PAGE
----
Chirag Kahan, Roshni Kahan (1959)

Meena Kumari in a still from the film. Photo: Special Arrangement.   | Photo Credit: mail

It was a casting coup that Devendra Goel, producer and director of “Chirag Kahan, Roshni Kahan” accomplished for his film, which saw the undisputed czarina of tragedy in Bollywood, the brooding Meena Kumari (Ratna) endowed with rare grace and poise, being pitted against the prince of heartbreak, Rajendra Kumar, who had earned the distinction of belting out so many hits in a row that he was christened Jubilee Kumar.

In the movie, Kumar showcases just why, despite having a limited array of emotions in his armoury, and an acting style that on occasions seemed stilted, he managed to maintain suzerainty over hearts and minds of millions of fans. He had great screen presence that during his career saw him lock horns with thespians like Raj Kapoor, as in “Sangam”, and being pitted against leading heroines of the day.

The role of a brooding, sacrificing doctor, Anand, who becomes a widower when his wife dies in the labour room after giving birth to a male child, was tailor made for him. The story takes off from there, as the bereaved, but large-hearted doctor, in a proof of his commitment towards his patients, gives the child to a widow, who has delivered a still born baby at the same time, to save her from certain death.

Meena Kumari as Ratna, the widow who unknowingly rears Anand's son as her own, is as dependable as ever in these sorts of roles that demand histrionic skills. Caught in the web of suspicion by her in-laws who frown over her purported closeness to Anand, she repeatedly seeks solace and guidance at the feet of deities in the temple.

She wards off the aspersions, while harbouring a secret desire in her bosom for the dapper doctor, who meanwhile gets hooked by a devious and spendthrift nurse in the hospital he works in. The secret of the child, Raju's, (played by the precocious Honey Irani), parentage would have remained buried in Anand's heart were it not for his greedy wife who to get his father's inheritance spills the beans.

The end is a predictable happy ending with the two suffering leads finally getting married with the concurrence of all and sundry. The music of the film, scored by Ravi, to lyrics by the talented Prem Dhawan, who never managed to get his due in the industry despite having penned several memorable songs, is a strong point of the film, considering the prevailing trend and public tastes in the decades of 50s and 60s.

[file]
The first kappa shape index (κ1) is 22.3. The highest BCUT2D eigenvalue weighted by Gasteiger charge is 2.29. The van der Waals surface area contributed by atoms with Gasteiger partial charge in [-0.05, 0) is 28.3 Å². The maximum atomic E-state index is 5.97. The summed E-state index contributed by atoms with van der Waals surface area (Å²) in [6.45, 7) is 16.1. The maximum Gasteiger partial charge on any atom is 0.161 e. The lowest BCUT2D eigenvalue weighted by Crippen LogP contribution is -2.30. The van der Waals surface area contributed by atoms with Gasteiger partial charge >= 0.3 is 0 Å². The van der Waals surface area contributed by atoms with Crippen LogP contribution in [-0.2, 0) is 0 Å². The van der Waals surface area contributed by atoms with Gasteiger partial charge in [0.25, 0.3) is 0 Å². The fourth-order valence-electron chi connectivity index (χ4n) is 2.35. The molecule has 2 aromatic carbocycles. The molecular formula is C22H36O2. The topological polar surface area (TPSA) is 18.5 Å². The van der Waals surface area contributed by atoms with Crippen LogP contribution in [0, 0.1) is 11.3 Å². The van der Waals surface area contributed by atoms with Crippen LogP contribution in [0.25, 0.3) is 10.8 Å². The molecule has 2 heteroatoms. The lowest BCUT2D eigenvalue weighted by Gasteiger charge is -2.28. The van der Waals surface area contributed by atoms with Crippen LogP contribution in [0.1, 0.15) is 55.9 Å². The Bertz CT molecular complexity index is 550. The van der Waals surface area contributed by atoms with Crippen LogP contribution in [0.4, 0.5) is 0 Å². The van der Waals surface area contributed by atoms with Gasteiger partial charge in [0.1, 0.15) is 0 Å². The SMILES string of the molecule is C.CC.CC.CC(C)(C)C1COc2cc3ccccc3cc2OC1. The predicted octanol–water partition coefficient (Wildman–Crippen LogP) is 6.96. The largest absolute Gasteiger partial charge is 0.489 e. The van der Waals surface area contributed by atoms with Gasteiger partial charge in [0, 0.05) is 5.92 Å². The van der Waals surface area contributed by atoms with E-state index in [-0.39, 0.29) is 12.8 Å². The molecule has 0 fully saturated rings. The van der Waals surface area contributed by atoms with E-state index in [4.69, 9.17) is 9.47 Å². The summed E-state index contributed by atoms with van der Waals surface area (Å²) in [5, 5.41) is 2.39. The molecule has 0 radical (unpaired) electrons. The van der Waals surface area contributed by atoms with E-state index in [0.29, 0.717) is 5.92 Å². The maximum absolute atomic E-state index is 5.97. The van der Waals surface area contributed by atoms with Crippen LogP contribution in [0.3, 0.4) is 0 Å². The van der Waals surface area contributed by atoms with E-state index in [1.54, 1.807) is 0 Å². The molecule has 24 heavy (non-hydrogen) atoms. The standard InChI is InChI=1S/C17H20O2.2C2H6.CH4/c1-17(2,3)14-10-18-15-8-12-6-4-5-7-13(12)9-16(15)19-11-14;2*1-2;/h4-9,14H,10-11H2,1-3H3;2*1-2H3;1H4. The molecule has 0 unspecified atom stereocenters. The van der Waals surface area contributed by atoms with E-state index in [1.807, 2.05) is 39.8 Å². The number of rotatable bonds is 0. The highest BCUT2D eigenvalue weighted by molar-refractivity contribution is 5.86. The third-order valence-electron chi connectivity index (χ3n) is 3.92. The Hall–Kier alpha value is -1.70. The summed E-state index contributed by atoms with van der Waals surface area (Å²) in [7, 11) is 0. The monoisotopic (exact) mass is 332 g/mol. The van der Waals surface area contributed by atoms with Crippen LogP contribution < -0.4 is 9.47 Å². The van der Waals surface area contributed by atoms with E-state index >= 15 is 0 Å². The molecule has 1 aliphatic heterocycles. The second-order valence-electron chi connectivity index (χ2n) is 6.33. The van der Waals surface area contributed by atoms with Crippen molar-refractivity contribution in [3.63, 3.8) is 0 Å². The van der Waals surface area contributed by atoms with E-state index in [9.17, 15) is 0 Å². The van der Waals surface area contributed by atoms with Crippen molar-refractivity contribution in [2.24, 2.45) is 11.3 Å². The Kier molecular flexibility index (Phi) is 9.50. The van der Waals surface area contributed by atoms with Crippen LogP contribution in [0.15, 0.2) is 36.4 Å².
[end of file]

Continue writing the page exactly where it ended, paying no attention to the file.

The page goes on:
The cherubic lullabies, “Chal Mere Ghode Tik-Tik-Tik” and “Tim-Tim-Karte –Taare-Yeh-Kehete Hai Saare”, both sung by Lata Mangeshkar, the latter in two – a happy and a sad – avatars are evergreen numbers from the film that have managed to retain an indelible mark in the public memory.

Rafi, who sings only one song in the film, the angst ridden title track “Ajab Hai Malik Tera Jahan” displays his prowess as an ace singer, with the capacity to carry his voice to celestial heights. Suman Kalyanpur, who sang the self-pitying “Aaye Ho To Duniya Dekh Le Zara” is another talented artiste, who despite mastery over her singing skills, never quite got her due.

The debate that rages in civil society about the prudence of putting children in front of the arc lights at an age that robs them of their innocence obviously has its genesis in the infancy of the film industry. Honey Irani, the cute moppet who essays the role of Raju with the ease and conviction of a professional, is a foremost example of talent suffering burn-outs at an early age. She could not get a foothold in the film industry as an adult.

Devendra Goel, who directed films like “Ek Phool Do Maali”, “Ek Mahal Ho Sapno Ka”, “Aadmi Sadak Ka”, “Dus Lakh”, “Pyaar Ka Sagar” and “Narsi Bhagat” faltered in the screenplay and editing of this film. After an interesting start, it lapses into an interlude that becomes a tad boring. However, he can be credited with extracting good performances from the support cast, including Sunder, who manages to elicit a few laughs with his trademark funny act.

The veteran baddie of the screen, Madan Puri, got a positive makeover in the film, as the noble Dr. Mehta, and gives a restrained performance. However, Minoo Mumtaz, sister of the ace comedian Mehmood, as the nurse who entraps Anand with her guile, and ultimately pays for it with her life, tends to overact and go over the top in some scenes.

Although the film was nominated in two categories of Filmfare awards, Best Actress for Meena Kumari and the Best Story for Dhruva Chatterjee, it failed to pick up any of these.

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Printable version | Jan 20, 2022 8:29:52 AM |

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